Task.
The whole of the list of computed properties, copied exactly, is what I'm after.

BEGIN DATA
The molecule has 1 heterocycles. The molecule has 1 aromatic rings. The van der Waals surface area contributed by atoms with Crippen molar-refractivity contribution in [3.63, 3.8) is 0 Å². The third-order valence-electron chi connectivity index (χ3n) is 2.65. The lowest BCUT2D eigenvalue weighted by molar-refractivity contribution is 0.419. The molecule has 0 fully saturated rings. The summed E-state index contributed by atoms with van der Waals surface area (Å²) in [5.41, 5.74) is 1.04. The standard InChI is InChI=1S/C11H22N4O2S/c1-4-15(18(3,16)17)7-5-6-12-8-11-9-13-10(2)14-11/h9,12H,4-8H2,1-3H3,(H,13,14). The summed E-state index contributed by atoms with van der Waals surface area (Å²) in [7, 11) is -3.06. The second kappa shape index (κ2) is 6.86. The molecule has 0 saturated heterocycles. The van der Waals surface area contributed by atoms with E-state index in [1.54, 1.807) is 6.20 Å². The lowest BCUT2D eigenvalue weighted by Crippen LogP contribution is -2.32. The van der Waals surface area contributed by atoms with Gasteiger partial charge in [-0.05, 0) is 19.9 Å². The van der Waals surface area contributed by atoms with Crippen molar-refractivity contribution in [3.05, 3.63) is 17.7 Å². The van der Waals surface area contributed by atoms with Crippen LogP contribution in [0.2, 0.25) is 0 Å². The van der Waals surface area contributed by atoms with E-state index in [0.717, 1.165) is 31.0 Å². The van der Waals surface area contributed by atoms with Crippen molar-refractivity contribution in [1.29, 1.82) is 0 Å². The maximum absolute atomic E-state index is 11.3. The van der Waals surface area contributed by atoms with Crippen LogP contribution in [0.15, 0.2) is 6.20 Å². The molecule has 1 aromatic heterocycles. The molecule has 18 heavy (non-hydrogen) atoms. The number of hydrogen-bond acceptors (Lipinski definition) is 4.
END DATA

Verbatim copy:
The molecule has 1 heterocycles. The molecule has 1 aromatic rings. The van der Waals surface area contributed by atoms with Crippen molar-refractivity contribution in [3.63, 3.8) is 0 Å². The third-order valence-electron chi connectivity index (χ3n) is 2.65. The lowest BCUT2D eigenvalue weighted by molar-refractivity contribution is 0.419. The molecule has 0 fully saturated rings. The summed E-state index contributed by atoms with van der Waals surface area (Å²) in [5.41, 5.74) is 1.04. The standard InChI is InChI=1S/C11H22N4O2S/c1-4-15(18(3,16)17)7-5-6-12-8-11-9-13-10(2)14-11/h9,12H,4-8H2,1-3H3,(H,13,14). The summed E-state index contributed by atoms with van der Waals surface area (Å²) in [7, 11) is -3.06. The second kappa shape index (κ2) is 6.86. The molecule has 0 saturated heterocycles. The van der Waals surface area contributed by atoms with E-state index in [1.54, 1.807) is 6.20 Å². The lowest BCUT2D eigenvalue weighted by Crippen LogP contribution is -2.32. The van der Waals surface area contributed by atoms with Gasteiger partial charge in [-0.05, 0) is 19.9 Å². The van der Waals surface area contributed by atoms with Crippen molar-refractivity contribution in [3.05, 3.63) is 17.7 Å². The van der Waals surface area contributed by atoms with Crippen LogP contribution in [0.2, 0.25) is 0 Å². The van der Waals surface area contributed by atoms with E-state index in [0.717, 1.165) is 31.0 Å². The van der Waals surface area contributed by atoms with Crippen molar-refractivity contribution in [1.29, 1.82) is 0 Å². The maximum absolute atomic E-state index is 11.3. The van der Waals surface area contributed by atoms with Crippen LogP contribution in [0.15, 0.2) is 6.20 Å². The molecule has 1 aromatic heterocycles. The molecule has 18 heavy (non-hydrogen) atoms. The number of hydrogen-bond acceptors (Lipinski definition) is 4.